Director: Takeshi ‘Beat” Kitano
Cast: Beat Takeshi, Aya Kokumai, Tetsu Watanabe, Masanobu Katsumura, Susumu Terajima and Aya Kokumai
Synopsis: Aging yakuza lieutenant Murakawa (played by the film’s writer, director and producer) has grown weary of his way of life and finds his faction of fellow henchmen used as pawns in an attempt to quell a turf war between two rival clans. Traveling from Tokyo to Okinawa to settle what seems like a trivial dispute, Murakawa and his soldiers become targeted in an assassination attempt. The surviving crew hold out in a beachside house to let the dust settle and figure out why they have been targeted.
Critique: A little intel on yakuza films: The bulk of the genre comes from the Ninkyo Eigo (aka chivalry stories) serials centering on lone yakuza (predominantly set in the Meiji era, 1880’s – 1910) who abide by their code of honor while conflicted with righting wrongs and their code of ethics. This movement went wayward with the free-form aesthetics of Seijun Suzuki’s many madcap exploits (many of which are featured in the Criterion Collection) with films like Tokyo Drifter, Branded to Kill and Take Aim at the Police Van. Kinji Fukasaku was central in ushering in the Jitsurogu style – gritty, realistic, often based on real stories where honor and morality were frequently absent. Fukasaku’s eight-entry saga Battles Without Honor and Humanity would be most emblematic of the Jitsurogu type. Nevertheless, his entire oeuvre is consistently unrelentingly ferocious. Takeshi Miike refreshed the genre during his early V-cinema days with his Black Society Trilogy; Beat Takeshi reformulated the genre unlike anyone had before or after.
On the surface, Sonatine sounds like a pretty familiar tale of a turf war gone awry but Kitano suffuses his film with deadpan, pitch black humor, deliberate pacing, visual gags, ironic framing devices, and unexpected bursts of stylized violence. Kitano’s style is difficult to explain but impossible to miss. His approach is best described as a melding of the impassive humor of Jim Jarmusch, the subtle timing and pragmatism of Howard Hawks, and the dutiful existential tendencies we’d see from the stoic gangsters in a Melville film.
Sonatine follows a three act structure; the Okinawa skirmish, the beachside hideaway and the elegiac finale. Kitano’s timing and execution of violence is as expressionistic and stylized as it is economic and blunt. Favoring static compositions Kitano’s characters maintain expressionless, fixed gazes, sometimes directly into the camera even in situations of brutal violence.
Kitano’s structural arcs are carefully delineated by the film’s distinct tonal shifts. While the first act is turbulent, the second is mostly comedic; Murakawa and his cronies play games on the beach, blast roman candles at each other, dig traps in the sand and shoot cans off each other’s heads. While the setting is a coastal remove in Japan, this is the closest thing I’ve seen to Dean Martin, Ricky Nelson, and John Wayne singing and hanging around in Rio Bravo. Takeshi Kitano’s visual and technical instincts are consistent, never does he overplay his hand, nor does he veer towards self-indulgence, he’s not interested in “style for style sake” but he’s unafraid of staunch artistry. Joe Hisaishi’s score is another highlight. His working relationship with Kitano is on par with Sergio Leone and Ennio Morricone. Kitano’s enigmatic career is somewhat akin to Orson Welles, like Welles Kitano is a man of many talents, his career as an actor and a comedian assuredly lend to his singular directorial style, he’s also a mean tap dancer. Sonatine might be the most unlikely yakuza film ever made, but it’s also one of the best.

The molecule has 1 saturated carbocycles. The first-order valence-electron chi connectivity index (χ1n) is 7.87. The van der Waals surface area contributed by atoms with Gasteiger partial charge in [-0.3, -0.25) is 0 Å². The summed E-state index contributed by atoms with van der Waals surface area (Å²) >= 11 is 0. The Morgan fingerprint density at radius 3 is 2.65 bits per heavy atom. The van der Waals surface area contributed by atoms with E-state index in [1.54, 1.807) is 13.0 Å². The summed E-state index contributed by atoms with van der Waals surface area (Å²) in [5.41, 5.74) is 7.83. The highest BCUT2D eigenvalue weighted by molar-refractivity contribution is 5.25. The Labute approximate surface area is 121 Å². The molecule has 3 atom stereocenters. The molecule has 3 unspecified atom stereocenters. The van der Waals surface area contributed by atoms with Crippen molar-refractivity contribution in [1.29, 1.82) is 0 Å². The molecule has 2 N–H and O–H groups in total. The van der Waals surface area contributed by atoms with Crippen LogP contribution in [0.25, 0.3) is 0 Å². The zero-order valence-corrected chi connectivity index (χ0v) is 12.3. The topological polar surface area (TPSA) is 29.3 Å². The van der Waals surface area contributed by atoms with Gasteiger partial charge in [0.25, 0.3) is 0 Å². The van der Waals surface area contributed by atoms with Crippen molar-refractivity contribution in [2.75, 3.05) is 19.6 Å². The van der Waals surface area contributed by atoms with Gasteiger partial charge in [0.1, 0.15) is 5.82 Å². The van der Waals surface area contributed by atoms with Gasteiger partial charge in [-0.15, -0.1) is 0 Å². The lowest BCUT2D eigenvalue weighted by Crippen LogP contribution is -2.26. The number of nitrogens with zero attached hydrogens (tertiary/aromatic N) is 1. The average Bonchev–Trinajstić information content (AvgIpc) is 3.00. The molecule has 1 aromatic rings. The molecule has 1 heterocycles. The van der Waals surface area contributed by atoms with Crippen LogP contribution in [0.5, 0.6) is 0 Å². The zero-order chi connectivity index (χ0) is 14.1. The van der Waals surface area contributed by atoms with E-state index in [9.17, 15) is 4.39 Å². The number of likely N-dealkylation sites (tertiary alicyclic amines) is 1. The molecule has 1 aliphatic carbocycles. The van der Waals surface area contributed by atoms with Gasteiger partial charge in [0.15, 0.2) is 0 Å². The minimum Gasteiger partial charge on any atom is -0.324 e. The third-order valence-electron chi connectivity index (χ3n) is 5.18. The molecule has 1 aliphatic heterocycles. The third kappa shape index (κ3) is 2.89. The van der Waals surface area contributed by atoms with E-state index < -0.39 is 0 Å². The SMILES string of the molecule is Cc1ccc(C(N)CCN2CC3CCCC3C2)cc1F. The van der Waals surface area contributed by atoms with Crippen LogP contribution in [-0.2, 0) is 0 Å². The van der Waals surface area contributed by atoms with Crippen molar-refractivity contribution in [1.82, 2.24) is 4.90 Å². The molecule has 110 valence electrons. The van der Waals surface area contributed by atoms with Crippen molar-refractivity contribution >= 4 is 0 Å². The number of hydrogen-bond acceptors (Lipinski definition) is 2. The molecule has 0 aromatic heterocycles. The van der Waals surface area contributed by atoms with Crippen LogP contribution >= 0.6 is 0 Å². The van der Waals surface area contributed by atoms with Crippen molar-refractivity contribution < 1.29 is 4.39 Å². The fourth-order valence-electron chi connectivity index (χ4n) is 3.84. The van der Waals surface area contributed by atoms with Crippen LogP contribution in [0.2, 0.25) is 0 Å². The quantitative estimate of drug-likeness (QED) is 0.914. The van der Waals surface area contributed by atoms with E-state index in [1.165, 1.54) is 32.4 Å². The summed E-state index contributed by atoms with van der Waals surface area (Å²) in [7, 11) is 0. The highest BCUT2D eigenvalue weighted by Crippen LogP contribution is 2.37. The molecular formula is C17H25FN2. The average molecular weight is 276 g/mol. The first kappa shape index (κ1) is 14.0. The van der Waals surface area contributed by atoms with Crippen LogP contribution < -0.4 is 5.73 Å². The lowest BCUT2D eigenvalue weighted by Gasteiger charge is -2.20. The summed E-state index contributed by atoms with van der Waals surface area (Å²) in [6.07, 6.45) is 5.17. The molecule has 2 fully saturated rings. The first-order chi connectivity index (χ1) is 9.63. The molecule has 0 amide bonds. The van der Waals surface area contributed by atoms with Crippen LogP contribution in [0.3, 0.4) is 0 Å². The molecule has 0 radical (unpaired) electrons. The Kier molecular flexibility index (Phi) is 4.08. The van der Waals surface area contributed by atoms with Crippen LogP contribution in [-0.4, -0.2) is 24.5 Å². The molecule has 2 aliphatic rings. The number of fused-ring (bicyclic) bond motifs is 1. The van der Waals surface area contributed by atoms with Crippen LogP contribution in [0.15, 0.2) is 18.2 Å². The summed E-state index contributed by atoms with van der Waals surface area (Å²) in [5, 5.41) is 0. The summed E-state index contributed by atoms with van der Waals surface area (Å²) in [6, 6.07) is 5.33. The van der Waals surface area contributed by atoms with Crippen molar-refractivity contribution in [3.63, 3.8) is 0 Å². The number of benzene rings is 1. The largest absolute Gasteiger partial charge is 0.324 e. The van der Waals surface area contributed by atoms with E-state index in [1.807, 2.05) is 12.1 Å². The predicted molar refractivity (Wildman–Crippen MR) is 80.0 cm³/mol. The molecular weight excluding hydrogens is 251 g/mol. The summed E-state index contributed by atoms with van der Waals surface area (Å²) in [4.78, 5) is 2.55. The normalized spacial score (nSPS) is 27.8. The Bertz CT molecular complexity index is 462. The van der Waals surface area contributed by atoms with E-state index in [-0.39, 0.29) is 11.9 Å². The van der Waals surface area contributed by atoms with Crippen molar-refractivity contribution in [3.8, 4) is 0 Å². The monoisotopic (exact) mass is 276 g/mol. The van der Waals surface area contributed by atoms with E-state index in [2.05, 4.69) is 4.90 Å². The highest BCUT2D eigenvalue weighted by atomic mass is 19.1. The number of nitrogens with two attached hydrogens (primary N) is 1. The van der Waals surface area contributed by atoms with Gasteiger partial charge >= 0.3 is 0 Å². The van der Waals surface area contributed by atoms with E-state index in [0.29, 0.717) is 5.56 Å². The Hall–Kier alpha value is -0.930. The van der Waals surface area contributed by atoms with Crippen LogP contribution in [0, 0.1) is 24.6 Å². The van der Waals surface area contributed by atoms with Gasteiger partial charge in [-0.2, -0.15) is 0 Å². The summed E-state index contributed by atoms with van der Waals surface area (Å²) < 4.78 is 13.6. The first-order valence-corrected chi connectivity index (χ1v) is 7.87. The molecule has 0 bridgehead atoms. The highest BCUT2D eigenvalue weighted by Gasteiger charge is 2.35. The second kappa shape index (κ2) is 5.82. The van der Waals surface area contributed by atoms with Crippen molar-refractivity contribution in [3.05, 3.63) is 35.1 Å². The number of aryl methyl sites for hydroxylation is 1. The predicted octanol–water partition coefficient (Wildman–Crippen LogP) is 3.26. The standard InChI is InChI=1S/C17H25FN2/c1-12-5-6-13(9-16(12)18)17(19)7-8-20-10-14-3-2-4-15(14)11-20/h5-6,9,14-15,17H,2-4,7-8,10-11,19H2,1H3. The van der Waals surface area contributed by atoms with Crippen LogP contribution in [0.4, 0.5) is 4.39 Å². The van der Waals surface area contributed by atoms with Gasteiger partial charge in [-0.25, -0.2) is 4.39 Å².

Why it Belongs in the Collection: Criterion obviously has great affection for yakuza films but their selection is limited to sixties studio films, many of which are directed by Seijun Suzuki, who is wholly enjoyable but a bit overrated considering how many of his films appear in the collection.
If you were to introduce someone to Takeshi Kitano’s directorial work, Sonatine is a perfect jumping off point. His earlier directorial efforts, Boiling Point, and Violent Cop are admirable but Sonatine shows how Kitano refined his now trademark style. More importantly, in terms of their selection, the inclusion of Sonatine would expand the timeline of yakuza films as well as provide more variety, taking the genre closer to the end of the 20th century.
Since Criterion hosts over a dozen yakuza films, it might seem bratty to pine about wanting more but it goes to show just how expansive this cultural genre is.
I don’t know how coveted the rights are to Quentin Tarantino’s Rolling Thunder Pictures but it was the only way to find Wong Kar-wai’s Chungking Express on video until the Criterion release. However, this might not be the best example, seeing as Chungking Express is one of the white whales of Criterion’s OOP line. Short lived but well intended; Rolling Thunder Pictures didn’t blow up the way it could have, but Quentin succeeded in introducing an excellent film among others to the N. American market. However, it was released as a companion to Kitano’s 2003 Zatoichi remake on DVD; where it looks more like a bonus feature than anything else. Takeshi Kitano is easily one of the most fascinating and creative directors working today whose presence has been long too overlooked in the home video world. Plus, we’re still plagued with secondary DVD’s, second region bootlegs and VCD’s.